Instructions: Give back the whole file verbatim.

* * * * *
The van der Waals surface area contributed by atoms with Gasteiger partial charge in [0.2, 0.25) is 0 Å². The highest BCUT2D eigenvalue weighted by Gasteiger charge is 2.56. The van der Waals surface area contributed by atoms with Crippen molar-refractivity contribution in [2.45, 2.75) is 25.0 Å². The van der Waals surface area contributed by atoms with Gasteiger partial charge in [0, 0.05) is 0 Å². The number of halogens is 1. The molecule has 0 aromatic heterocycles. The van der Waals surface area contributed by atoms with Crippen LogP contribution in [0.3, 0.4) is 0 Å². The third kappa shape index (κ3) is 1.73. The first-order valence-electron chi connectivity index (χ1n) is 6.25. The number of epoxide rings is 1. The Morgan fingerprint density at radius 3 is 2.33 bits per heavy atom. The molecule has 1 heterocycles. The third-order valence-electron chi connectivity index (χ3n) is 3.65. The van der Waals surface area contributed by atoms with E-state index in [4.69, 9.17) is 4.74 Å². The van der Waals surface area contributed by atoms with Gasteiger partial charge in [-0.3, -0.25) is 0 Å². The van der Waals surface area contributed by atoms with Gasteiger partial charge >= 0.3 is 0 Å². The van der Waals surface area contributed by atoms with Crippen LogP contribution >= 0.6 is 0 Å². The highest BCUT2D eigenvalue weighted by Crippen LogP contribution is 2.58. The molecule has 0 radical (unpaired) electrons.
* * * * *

The van der Waals surface area contributed by atoms with Gasteiger partial charge in [0.2, 0.25) is 0 Å². The highest BCUT2D eigenvalue weighted by Gasteiger charge is 2.56. The van der Waals surface area contributed by atoms with Crippen molar-refractivity contribution in [2.45, 2.75) is 25.0 Å². The van der Waals surface area contributed by atoms with Gasteiger partial charge in [0, 0.05) is 0 Å². The number of halogens is 1. The molecule has 0 aromatic heterocycles. The van der Waals surface area contributed by atoms with Crippen LogP contribution in [0.3, 0.4) is 0 Å². The third kappa shape index (κ3) is 1.73. The first-order valence-electron chi connectivity index (χ1n) is 6.25. The number of epoxide rings is 1. The Morgan fingerprint density at radius 3 is 2.33 bits per heavy atom. The molecule has 1 heterocycles. The third-order valence-electron chi connectivity index (χ3n) is 3.65. The van der Waals surface area contributed by atoms with E-state index in [4.69, 9.17) is 4.74 Å². The van der Waals surface area contributed by atoms with Gasteiger partial charge in [-0.3, -0.25) is 0 Å². The van der Waals surface area contributed by atoms with Gasteiger partial charge >= 0.3 is 0 Å². The van der Waals surface area contributed by atoms with Crippen LogP contribution >= 0.6 is 0 Å². The highest BCUT2D eigenvalue weighted by Crippen LogP contribution is 2.58. The molecule has 0 radical (unpaired) electrons.